Entries are due by Friday, Oct. 10, and I'll report on the winners in my column of Oct. 16.
Like a fireplace log that's burned down to radiant coals, the commemoration of last weekend's commoration of the 135th anniversary of the Battle of Antietam still glows in my memory, as much for the possibilities it presents as for what happened.
Like many people, I was leery of the crowds, but we joined them cheerfully Sunday, because for all the talk of doing this every five years, it may never happen again, at least in the way it did this time.
At 5 a.m. we walked from the parking area in the dim light before dawn to a hillside above the battle area. The crowd talked, mostly in hushed tones, as if waiting for a church service to begin, and a man behind us (obviously well-read in history) explained in detail what would happen to his teen-aged son.
We heard the musket fire in the distance first, popping like a string of firecrackers. Then the cannons roared and men on horseback rode behind the artillery, making me wonder how such beasts are trained not to rear after each blast.
Toward the battle's end, the fog and smoke cleared, and it was as I had promised my children it would be - a stage play with a cast of thousands, all of whom had researched their roles, bought their own costumes and even paid to participate! As they marched off the field, most looked tired, but a little sad that it was over.
The event may be over, but the effort to turn the history of the Civil War into something of benefit to Washington County should continue. My family and I went out to dinner Sunday, and some re-enactors, still in costume, came in to eat as well.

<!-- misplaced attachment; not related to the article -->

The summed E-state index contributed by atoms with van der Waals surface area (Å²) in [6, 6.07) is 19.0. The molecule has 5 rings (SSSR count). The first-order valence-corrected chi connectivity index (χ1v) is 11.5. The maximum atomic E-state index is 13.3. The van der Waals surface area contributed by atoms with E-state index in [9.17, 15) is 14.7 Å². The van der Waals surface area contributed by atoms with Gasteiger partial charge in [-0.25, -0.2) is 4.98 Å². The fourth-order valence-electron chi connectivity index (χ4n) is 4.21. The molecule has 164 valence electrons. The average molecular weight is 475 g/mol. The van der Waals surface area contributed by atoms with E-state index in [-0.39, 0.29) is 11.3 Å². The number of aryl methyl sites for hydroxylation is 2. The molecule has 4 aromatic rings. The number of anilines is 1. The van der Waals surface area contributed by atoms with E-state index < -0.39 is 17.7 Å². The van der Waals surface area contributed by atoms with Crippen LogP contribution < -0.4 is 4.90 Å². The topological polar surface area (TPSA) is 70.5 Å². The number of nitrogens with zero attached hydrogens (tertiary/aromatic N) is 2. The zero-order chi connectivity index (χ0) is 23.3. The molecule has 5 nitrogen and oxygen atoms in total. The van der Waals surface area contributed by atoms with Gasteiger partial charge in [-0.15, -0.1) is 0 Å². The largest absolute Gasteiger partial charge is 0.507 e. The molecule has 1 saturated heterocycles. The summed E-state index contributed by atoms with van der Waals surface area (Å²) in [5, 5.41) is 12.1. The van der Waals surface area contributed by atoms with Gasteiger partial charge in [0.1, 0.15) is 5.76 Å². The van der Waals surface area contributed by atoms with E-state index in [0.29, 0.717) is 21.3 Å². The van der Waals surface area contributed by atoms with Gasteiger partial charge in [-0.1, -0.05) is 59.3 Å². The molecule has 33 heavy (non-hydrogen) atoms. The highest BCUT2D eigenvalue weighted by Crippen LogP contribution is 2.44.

Why not, I thought, a Civil War -themed restaurant, with servers in the attire of the day, serving the fare of the 1860s? Why not a conference center of the kind envisioned by a 1988 state study, to give visitors an overview of what happened here in Civil War times, and to help them decide which site to see next?
The one thing we did not hear Sunday was the old Washington County mantra "That'll never work here." It did work, and can continue to work, now that we've seen how a community working together can transform itself.
On a more somber note, I got some news about Bill Kaufman, the West Side Avenue man who was burned out of his house, then discovered he had cancer of the tear duct.
According to his daughter Sharon, he's now undergoing radiation treatments in Florida, where he and his wife were staying with a daughter while a contractor rebuilds their Hagerstown home.
The work's almost done, Sharon Kaufman told me, and the only thing left is hanging new drywall, which should be complete in about three weeks.
Is there anything people can do?
"I hate to ask for money," she said, but added that her father's treatments have been an unanticipated expense, along with the cost getting him from his daughter's home in Port St. Lucie to the hospital, about 45 minutes each way. There's a trust fund set up in the family's name at Home Federal Savings Bank.
The elder Kaufman, still the jokester despite his troubles, sent along this one recently:
An exasperated mother came into her teen-aged son's room one day with an angry look on her face.
"If you don't turn off that music," she said, "I'm going to lose my mind."
"I think it's too late," the boy said. "I turned it off an hour ago."
A letter-writer (who didn't write for publication) recently took me to task for the column I wrote on my son's musings about the possibility of becoming a journalist. In it, I said, a doctor whose son wanted to follow in his footsteps would probably be more pleased than I am.
Yes, I should have said "a doctor whose son or daughter..." but in mitigation I would point out that in 1996 I used this column to help raise cash for a young Boonsboro woman to attend a summer medical-study program at Johns Hopkins Hospital. Am I forgiven?
Bob Maginnis is editorial page editor of The Herald-Mail newspapers.